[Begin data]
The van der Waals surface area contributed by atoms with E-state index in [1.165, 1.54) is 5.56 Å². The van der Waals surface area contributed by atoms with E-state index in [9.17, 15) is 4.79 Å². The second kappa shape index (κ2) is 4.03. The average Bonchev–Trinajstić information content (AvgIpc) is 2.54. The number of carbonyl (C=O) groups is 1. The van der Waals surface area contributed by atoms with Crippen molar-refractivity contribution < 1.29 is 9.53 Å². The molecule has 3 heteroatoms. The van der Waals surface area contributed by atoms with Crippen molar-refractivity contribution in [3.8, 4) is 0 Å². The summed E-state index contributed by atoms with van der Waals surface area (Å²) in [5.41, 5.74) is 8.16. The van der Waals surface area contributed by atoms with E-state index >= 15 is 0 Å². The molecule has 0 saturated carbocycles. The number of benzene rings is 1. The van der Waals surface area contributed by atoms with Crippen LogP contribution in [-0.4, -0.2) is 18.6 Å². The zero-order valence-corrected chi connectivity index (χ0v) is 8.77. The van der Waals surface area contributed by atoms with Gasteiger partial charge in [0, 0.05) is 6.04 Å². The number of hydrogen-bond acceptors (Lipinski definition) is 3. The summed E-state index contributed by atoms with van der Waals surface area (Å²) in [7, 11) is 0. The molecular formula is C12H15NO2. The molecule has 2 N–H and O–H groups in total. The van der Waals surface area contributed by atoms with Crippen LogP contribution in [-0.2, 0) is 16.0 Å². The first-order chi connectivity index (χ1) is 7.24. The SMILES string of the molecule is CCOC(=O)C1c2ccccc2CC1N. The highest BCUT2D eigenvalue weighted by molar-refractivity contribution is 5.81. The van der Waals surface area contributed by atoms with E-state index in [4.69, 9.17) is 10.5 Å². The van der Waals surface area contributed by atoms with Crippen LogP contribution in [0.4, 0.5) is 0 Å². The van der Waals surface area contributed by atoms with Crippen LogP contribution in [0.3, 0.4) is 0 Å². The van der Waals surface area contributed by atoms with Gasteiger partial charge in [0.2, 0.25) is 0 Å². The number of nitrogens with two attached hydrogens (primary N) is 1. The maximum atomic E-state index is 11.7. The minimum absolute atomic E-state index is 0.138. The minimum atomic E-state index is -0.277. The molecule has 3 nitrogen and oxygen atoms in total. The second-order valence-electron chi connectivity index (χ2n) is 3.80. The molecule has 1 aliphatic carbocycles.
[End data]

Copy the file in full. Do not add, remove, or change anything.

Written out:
The van der Waals surface area contributed by atoms with E-state index in [1.165, 1.54) is 5.56 Å². The van der Waals surface area contributed by atoms with E-state index in [9.17, 15) is 4.79 Å². The second kappa shape index (κ2) is 4.03. The average Bonchev–Trinajstić information content (AvgIpc) is 2.54. The number of carbonyl (C=O) groups is 1. The van der Waals surface area contributed by atoms with Crippen molar-refractivity contribution < 1.29 is 9.53 Å². The molecule has 3 heteroatoms. The van der Waals surface area contributed by atoms with Crippen molar-refractivity contribution in [3.8, 4) is 0 Å². The summed E-state index contributed by atoms with van der Waals surface area (Å²) in [5.41, 5.74) is 8.16. The van der Waals surface area contributed by atoms with E-state index >= 15 is 0 Å². The molecule has 0 saturated carbocycles. The number of benzene rings is 1. The van der Waals surface area contributed by atoms with Crippen LogP contribution in [-0.4, -0.2) is 18.6 Å². The zero-order valence-corrected chi connectivity index (χ0v) is 8.77. The van der Waals surface area contributed by atoms with Gasteiger partial charge in [0, 0.05) is 6.04 Å². The number of hydrogen-bond acceptors (Lipinski definition) is 3. The summed E-state index contributed by atoms with van der Waals surface area (Å²) in [7, 11) is 0. The molecular formula is C12H15NO2. The molecule has 2 N–H and O–H groups in total. The van der Waals surface area contributed by atoms with Crippen LogP contribution in [-0.2, 0) is 16.0 Å². The first-order chi connectivity index (χ1) is 7.24. The SMILES string of the molecule is CCOC(=O)C1c2ccccc2CC1N. The highest BCUT2D eigenvalue weighted by molar-refractivity contribution is 5.81. The van der Waals surface area contributed by atoms with E-state index in [4.69, 9.17) is 10.5 Å². The van der Waals surface area contributed by atoms with Crippen LogP contribution in [0.4, 0.5) is 0 Å². The van der Waals surface area contributed by atoms with Crippen LogP contribution in [0.3, 0.4) is 0 Å². The van der Waals surface area contributed by atoms with Gasteiger partial charge in [0.2, 0.25) is 0 Å². The number of nitrogens with two attached hydrogens (primary N) is 1. The maximum atomic E-state index is 11.7. The minimum absolute atomic E-state index is 0.138. The minimum atomic E-state index is -0.277. The molecule has 3 nitrogen and oxygen atoms in total. The second-order valence-electron chi connectivity index (χ2n) is 3.80. The molecule has 1 aliphatic carbocycles.